The Republic of Texas was proclaimed by a convention on March 2, 1836.1 The United States2 and other nations3 formally recognized it. The Congress of Texas on December 19, 1836, passed an act defining the boundaries of the Republic.4 The southern boundary was described as follows: 'beginning at the mouth of the Sabine river, and running west along the Gulf of Mexico three leagues from land, to the mouth of the Rio Grande.'5 Texas was admitted to the Union in 1845 'on an equal footing with the original States in all respects whatever.'6 Texas claims that during the period from 1836 to 1845 she had brought this marginal belt into her territory and subjected it to her domestic law which recognized ownership in minerals under coastal waters. This the United States contests. Texas also claims that under international law, as it had evolved by the 1840's, the Republic of Texas as a sovereign nation became the owner of the bed and sub-soil of the marginal sea vis-a -vis other nations. Texas claims that the Republic of Texas acquired during that period the same interest in its marginal sea as the United States acquired in the marginal sea off California when it purchased from Mexico in 1848 the territory from which California was later formed. This the United States contests.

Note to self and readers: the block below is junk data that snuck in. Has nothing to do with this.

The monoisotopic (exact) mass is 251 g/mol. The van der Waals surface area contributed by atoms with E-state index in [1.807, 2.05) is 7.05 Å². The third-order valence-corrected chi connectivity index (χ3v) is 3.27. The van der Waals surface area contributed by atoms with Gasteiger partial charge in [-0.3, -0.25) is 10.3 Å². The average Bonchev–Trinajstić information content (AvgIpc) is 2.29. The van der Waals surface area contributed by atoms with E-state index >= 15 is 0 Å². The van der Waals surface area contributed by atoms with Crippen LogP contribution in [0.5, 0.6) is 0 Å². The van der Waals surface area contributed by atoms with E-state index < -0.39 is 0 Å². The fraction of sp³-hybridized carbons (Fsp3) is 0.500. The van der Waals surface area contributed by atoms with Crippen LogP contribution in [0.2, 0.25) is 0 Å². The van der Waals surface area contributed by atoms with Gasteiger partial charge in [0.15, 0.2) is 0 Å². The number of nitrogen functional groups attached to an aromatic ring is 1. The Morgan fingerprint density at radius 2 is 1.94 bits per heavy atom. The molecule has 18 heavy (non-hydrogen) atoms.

The Joint Resolution annexing Texas7 provided in part: 'Said State, when admitted into the Union, after ceding to the United States, all public edifices, fortifications, barracks, ports and harbors, navy and navy-yards, docks, magazines, arms, armaments, and all other property and means pertaining to the public defence belonging to said Republic of Texas, shall retain all the public funds, debts, texes, and dues of every kind, which may belong to or be due and owing said republic; and shall also retain all the vacant and unappropriated lands lying within its limits, to be applied to the payment of the debts and liabilities of said Republic of Texas, and the residue of said lands, after discharging said debts and liabilities, to be disposed of as said State may direct; but in no event are said debts and liabilities to become a charge upon the Government of the United States.' (Italics added.)